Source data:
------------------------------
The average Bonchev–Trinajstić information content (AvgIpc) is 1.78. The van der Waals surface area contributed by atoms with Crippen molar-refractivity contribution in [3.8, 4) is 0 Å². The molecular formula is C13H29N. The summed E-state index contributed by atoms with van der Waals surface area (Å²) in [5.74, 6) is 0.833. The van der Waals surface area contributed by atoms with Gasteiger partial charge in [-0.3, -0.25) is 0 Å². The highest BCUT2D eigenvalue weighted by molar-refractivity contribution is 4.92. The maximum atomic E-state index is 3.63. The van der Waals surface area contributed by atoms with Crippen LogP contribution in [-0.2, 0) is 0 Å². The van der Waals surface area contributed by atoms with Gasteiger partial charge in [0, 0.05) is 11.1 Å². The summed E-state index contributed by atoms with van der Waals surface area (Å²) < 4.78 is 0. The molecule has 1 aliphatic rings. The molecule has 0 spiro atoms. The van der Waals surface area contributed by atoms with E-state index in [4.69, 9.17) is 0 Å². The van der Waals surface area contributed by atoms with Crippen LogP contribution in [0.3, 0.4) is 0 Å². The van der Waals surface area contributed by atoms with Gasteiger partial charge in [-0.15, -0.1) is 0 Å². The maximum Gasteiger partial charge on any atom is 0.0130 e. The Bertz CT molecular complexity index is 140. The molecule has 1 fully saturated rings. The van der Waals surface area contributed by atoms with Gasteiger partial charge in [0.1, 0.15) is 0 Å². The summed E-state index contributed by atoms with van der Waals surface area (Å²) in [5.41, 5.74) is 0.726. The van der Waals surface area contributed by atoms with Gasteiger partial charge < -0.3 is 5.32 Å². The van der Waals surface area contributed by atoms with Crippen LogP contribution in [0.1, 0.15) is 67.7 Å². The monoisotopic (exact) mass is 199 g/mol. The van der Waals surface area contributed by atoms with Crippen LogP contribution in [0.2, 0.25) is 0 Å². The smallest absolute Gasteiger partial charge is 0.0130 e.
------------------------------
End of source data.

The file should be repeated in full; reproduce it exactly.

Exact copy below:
The average Bonchev–Trinajstić information content (AvgIpc) is 1.78. The van der Waals surface area contributed by atoms with Crippen molar-refractivity contribution in [3.8, 4) is 0 Å². The molecular formula is C13H29N. The summed E-state index contributed by atoms with van der Waals surface area (Å²) in [5.74, 6) is 0.833. The van der Waals surface area contributed by atoms with Gasteiger partial charge in [-0.3, -0.25) is 0 Å². The highest BCUT2D eigenvalue weighted by molar-refractivity contribution is 4.92. The maximum atomic E-state index is 3.63. The van der Waals surface area contributed by atoms with Crippen LogP contribution in [-0.2, 0) is 0 Å². The van der Waals surface area contributed by atoms with Gasteiger partial charge in [0, 0.05) is 11.1 Å². The summed E-state index contributed by atoms with van der Waals surface area (Å²) < 4.78 is 0. The molecule has 1 aliphatic rings. The molecule has 0 spiro atoms. The van der Waals surface area contributed by atoms with E-state index in [4.69, 9.17) is 0 Å². The van der Waals surface area contributed by atoms with Crippen LogP contribution in [0.3, 0.4) is 0 Å². The van der Waals surface area contributed by atoms with Gasteiger partial charge in [-0.15, -0.1) is 0 Å². The maximum Gasteiger partial charge on any atom is 0.0130 e. The Bertz CT molecular complexity index is 140. The molecule has 1 fully saturated rings. The van der Waals surface area contributed by atoms with Gasteiger partial charge in [0.1, 0.15) is 0 Å². The summed E-state index contributed by atoms with van der Waals surface area (Å²) in [5.41, 5.74) is 0.726. The van der Waals surface area contributed by atoms with Gasteiger partial charge < -0.3 is 5.32 Å². The van der Waals surface area contributed by atoms with Crippen LogP contribution in [0.1, 0.15) is 67.7 Å². The monoisotopic (exact) mass is 199 g/mol. The van der Waals surface area contributed by atoms with Crippen LogP contribution in [0.2, 0.25) is 0 Å². The smallest absolute Gasteiger partial charge is 0.0130 e.